About the Foundation

Addiction is a disease. No one awakens one morning and decides they want to be an alcoholic or drug addict. No parent wants to raise an addicted child. No spouse wants to be married to an addict. No child wants to have an addicted parent. Yet it happens, all too frequently, with devastating results.

The Founders

We are Mariann and Len O’Connor. Our beautiful daughter, our only child, Elizabeth Rose Olsen, was found lifeless on July 5, 2016, from a lethal overdose of narcotics at the age of 26.

Boston Liz, as she was known to her friends, was beautiful, talented, loving—and addicted. What had begun in high school as taking pills to “get high” morphed into a full-blown addiction satisfied by just about any drug within her reach.

Our story is the same horrific story told by many other helpless and distraught parents of drug-addicted children. As parents, we denied we were being her enablers when we smoothed her road with a financial bailout; we believed her when she lied about using, we believed ourselves when we thought a word or deed could fix things. We found excuses for her failures and blamed life’s early childhood events for the addiction. When we couldn’t bear to blame our child, we blamed ourselves. And though we know in our hearts that only Elizabeth could save Elizabeth, the unbearable weight of her death still takes our breath away, can bring us to our knees and reduce us to tears at any given moment, on any given day for no apparent reason.

Len & Mariann O’Connor

Len & Mariann O’Connor
Elizabeth’s death taught us that fighting this disease is a lifelong process that never ends. It is all consuming. It is frightening. It is relentless. Relapses can happen, many times. Overdoses can happen, many times. Getting through the minutes, hours, days and weeks of behavioral change in order achieve sobriety takes more than consistent therapy and peer group interaction. However, no one can do it for the addict, but if the addict and those who love them don’t fight, odds are a life will be cut short.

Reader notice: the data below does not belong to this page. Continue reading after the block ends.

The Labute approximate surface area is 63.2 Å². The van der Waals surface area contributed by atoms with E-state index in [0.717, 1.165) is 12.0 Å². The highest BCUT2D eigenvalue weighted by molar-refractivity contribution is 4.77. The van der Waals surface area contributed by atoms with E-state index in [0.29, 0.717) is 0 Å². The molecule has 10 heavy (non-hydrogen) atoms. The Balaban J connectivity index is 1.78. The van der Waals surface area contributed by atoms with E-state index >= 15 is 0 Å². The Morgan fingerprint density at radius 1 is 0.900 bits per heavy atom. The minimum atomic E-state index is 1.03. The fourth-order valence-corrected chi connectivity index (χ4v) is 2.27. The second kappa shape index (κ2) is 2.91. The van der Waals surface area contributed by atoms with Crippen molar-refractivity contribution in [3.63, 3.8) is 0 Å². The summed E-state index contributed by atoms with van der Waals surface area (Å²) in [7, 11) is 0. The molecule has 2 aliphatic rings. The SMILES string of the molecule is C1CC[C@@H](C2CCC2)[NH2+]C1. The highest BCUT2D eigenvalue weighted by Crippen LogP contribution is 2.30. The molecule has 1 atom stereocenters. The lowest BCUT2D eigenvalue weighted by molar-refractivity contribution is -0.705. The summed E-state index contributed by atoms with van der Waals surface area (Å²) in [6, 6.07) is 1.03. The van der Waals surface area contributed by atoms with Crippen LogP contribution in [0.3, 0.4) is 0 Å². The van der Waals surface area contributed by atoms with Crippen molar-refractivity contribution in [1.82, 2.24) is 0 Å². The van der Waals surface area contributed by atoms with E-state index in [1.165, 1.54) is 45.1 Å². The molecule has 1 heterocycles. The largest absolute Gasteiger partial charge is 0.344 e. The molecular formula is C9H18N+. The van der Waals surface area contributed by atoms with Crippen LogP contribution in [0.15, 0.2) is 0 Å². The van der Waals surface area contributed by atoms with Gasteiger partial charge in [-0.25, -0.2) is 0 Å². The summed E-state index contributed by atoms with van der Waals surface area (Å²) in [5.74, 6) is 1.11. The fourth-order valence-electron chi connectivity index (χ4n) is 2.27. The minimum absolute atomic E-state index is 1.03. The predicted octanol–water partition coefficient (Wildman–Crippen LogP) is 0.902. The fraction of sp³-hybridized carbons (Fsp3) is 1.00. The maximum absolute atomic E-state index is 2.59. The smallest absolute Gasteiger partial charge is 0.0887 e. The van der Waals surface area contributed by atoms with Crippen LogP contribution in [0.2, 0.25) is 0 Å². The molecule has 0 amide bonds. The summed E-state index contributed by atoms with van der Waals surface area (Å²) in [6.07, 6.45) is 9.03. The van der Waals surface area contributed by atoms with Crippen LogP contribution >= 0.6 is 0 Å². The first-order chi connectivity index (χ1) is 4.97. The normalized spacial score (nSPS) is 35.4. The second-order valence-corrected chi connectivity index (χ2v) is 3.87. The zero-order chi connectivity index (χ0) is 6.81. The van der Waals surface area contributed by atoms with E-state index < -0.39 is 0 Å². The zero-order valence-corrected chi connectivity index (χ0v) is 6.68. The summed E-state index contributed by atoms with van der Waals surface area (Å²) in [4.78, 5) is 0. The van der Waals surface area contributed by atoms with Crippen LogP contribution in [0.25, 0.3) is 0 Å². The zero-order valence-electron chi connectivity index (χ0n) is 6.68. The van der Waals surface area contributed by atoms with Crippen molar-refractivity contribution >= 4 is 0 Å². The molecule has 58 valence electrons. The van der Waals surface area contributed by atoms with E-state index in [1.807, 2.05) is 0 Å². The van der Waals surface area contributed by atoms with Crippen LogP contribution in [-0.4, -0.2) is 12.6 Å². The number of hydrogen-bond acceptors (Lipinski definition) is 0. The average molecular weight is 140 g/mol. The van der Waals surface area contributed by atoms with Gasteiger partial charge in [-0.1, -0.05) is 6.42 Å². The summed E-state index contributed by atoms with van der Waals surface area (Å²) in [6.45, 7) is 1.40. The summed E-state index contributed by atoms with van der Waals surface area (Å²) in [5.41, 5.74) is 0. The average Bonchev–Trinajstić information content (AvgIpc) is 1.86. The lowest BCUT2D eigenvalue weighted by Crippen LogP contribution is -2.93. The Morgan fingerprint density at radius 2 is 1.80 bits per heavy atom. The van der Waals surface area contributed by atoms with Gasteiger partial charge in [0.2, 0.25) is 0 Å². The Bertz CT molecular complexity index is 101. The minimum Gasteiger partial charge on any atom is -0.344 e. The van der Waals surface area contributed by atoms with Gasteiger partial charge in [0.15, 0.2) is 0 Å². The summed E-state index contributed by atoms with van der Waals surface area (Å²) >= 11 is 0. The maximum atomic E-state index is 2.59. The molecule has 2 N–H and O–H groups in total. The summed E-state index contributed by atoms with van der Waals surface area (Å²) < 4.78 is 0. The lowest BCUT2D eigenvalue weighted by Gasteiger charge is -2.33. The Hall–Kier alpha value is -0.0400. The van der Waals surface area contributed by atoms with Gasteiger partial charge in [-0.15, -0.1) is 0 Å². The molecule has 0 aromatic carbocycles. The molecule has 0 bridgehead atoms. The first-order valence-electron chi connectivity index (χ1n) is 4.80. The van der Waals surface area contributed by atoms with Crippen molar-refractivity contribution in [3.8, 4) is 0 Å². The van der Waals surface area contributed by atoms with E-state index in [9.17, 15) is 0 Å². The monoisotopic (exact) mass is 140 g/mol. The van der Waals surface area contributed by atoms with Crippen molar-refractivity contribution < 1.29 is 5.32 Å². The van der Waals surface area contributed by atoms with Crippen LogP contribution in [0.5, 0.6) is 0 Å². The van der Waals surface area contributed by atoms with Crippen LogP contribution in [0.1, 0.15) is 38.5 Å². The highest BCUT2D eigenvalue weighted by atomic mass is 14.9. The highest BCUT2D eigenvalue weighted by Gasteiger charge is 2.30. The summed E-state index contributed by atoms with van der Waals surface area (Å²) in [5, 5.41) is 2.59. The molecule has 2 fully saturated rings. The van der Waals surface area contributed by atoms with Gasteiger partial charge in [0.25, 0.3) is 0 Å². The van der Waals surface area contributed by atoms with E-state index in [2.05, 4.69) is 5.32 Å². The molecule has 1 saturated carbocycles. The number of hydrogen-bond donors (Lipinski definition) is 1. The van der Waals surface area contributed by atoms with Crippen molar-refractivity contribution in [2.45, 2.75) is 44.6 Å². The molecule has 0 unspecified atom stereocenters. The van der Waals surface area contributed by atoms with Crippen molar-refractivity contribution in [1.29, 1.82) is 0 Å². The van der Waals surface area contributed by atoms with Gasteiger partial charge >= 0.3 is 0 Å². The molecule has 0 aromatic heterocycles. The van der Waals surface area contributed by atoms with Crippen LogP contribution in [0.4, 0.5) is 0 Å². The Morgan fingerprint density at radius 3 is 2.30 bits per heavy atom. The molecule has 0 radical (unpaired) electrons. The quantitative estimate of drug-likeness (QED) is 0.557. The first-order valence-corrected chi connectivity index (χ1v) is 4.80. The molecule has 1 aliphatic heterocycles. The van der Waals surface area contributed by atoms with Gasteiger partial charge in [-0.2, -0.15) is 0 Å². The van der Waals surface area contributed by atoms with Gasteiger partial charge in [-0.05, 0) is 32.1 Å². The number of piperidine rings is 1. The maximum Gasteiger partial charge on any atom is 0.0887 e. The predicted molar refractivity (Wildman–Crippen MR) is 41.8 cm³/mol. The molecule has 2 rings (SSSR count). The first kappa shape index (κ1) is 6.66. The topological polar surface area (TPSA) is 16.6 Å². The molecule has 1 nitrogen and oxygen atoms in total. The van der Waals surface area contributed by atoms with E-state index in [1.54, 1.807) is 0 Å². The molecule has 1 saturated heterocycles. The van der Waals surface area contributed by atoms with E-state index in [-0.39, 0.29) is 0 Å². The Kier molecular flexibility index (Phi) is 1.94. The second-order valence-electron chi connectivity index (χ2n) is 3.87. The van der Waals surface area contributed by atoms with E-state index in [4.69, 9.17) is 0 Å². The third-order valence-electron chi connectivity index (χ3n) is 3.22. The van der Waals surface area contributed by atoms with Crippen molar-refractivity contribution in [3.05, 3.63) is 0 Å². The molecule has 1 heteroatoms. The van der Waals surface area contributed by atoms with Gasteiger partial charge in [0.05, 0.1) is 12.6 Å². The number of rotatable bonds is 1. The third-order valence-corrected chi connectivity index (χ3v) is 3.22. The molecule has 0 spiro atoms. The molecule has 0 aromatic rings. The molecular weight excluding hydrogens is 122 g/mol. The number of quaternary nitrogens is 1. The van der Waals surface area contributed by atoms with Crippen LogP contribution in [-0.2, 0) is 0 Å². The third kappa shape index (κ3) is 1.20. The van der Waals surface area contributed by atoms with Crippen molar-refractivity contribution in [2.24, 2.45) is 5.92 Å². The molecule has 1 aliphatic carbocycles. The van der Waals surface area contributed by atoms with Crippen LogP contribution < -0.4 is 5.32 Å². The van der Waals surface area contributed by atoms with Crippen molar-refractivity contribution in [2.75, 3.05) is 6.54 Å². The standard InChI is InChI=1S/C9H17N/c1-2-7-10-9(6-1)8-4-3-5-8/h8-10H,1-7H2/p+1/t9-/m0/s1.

We saw that being clean came a little easier for Elizabeth when she worked a 12 Step program, had a job, surrounded herself with a strong support team and focused on the future. She needed to spend less time being frustrated about her past and the negative “things” of life. She needed to spend more time paying attention to the inner healing necessary to beat the disease.

The Foundation’s mission is to help qualified recovering individuals obtain some of these basic life necessities so they can feel better about themselves and work to gain serenity.

Near the end of my daughter’s eulogy, I spoke about how Len and I never planned to bury our child. Our plan was to grow old watching her grow up. We expected that Elizabeth would beat this hideous disease, bring illumination to the dark world of addiction, and shine her light on those who needed her help. God had other plans. Therefore, with love and respect for Elizabeth’s search for truth it seems the only thing we can do is pick up her torch.

thomas Helbig-nounproject icon We work to try to help those she didn’t get the chance to serve.

We are her voice and her actions.

We try to be her smile and her beauty in what can sometimes be an ugly world.

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